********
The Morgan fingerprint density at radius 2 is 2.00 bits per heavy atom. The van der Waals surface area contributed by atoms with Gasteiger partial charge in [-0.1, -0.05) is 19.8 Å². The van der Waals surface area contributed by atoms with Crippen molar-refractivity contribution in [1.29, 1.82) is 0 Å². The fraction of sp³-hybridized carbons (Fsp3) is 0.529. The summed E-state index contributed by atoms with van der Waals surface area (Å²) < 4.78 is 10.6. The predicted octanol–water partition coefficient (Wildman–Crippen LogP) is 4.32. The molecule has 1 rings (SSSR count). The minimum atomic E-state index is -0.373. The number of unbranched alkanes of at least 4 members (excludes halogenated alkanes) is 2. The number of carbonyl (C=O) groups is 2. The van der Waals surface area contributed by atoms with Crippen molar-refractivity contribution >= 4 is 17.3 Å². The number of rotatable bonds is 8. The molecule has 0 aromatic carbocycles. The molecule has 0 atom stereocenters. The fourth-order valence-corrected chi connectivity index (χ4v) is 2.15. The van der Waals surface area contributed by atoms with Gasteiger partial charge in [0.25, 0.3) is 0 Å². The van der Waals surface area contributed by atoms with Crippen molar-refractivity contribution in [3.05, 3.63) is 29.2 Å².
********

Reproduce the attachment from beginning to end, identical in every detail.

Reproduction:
The Morgan fingerprint density at radius 2 is 2.00 bits per heavy atom. The van der Waals surface area contributed by atoms with Gasteiger partial charge in [-0.1, -0.05) is 19.8 Å². The van der Waals surface area contributed by atoms with Crippen molar-refractivity contribution in [1.29, 1.82) is 0 Å². The fraction of sp³-hybridized carbons (Fsp3) is 0.529. The summed E-state index contributed by atoms with van der Waals surface area (Å²) < 4.78 is 10.6. The predicted octanol–water partition coefficient (Wildman–Crippen LogP) is 4.32. The molecule has 1 rings (SSSR count). The minimum atomic E-state index is -0.373. The number of unbranched alkanes of at least 4 members (excludes halogenated alkanes) is 2. The number of carbonyl (C=O) groups is 2. The van der Waals surface area contributed by atoms with Crippen molar-refractivity contribution >= 4 is 17.3 Å². The number of rotatable bonds is 8. The molecule has 0 aromatic carbocycles. The molecule has 0 atom stereocenters. The fourth-order valence-corrected chi connectivity index (χ4v) is 2.15. The van der Waals surface area contributed by atoms with Gasteiger partial charge in [0.25, 0.3) is 0 Å². The van der Waals surface area contributed by atoms with Crippen molar-refractivity contribution in [3.05, 3.63) is 29.2 Å².